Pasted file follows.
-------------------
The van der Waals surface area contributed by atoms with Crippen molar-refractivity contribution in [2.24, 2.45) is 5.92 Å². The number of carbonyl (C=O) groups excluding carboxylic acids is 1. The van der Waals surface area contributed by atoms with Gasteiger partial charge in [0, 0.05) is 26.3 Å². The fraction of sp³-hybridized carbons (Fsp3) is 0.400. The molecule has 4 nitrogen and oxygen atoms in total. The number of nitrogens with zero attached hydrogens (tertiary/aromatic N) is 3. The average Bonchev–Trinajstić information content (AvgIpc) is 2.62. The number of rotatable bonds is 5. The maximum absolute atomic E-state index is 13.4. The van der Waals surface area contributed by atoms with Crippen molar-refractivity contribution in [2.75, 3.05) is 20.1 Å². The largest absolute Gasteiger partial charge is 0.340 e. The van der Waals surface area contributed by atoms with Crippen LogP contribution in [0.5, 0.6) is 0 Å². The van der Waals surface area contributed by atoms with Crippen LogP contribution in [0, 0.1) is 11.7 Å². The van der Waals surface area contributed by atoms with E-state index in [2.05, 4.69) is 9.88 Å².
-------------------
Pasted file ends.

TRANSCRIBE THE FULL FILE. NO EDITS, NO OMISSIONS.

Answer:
The van der Waals surface area contributed by atoms with Crippen molar-refractivity contribution in [2.24, 2.45) is 5.92 Å². The number of carbonyl (C=O) groups excluding carboxylic acids is 1. The van der Waals surface area contributed by atoms with Gasteiger partial charge in [0, 0.05) is 26.3 Å². The fraction of sp³-hybridized carbons (Fsp3) is 0.400. The molecule has 4 nitrogen and oxygen atoms in total. The number of nitrogens with zero attached hydrogens (tertiary/aromatic N) is 3. The average Bonchev–Trinajstić information content (AvgIpc) is 2.62. The number of rotatable bonds is 5. The maximum absolute atomic E-state index is 13.4. The van der Waals surface area contributed by atoms with Crippen molar-refractivity contribution in [2.75, 3.05) is 20.1 Å². The largest absolute Gasteiger partial charge is 0.340 e. The van der Waals surface area contributed by atoms with Crippen LogP contribution in [0.5, 0.6) is 0 Å². The van der Waals surface area contributed by atoms with Crippen LogP contribution in [0, 0.1) is 11.7 Å². The van der Waals surface area contributed by atoms with E-state index in [2.05, 4.69) is 9.88 Å².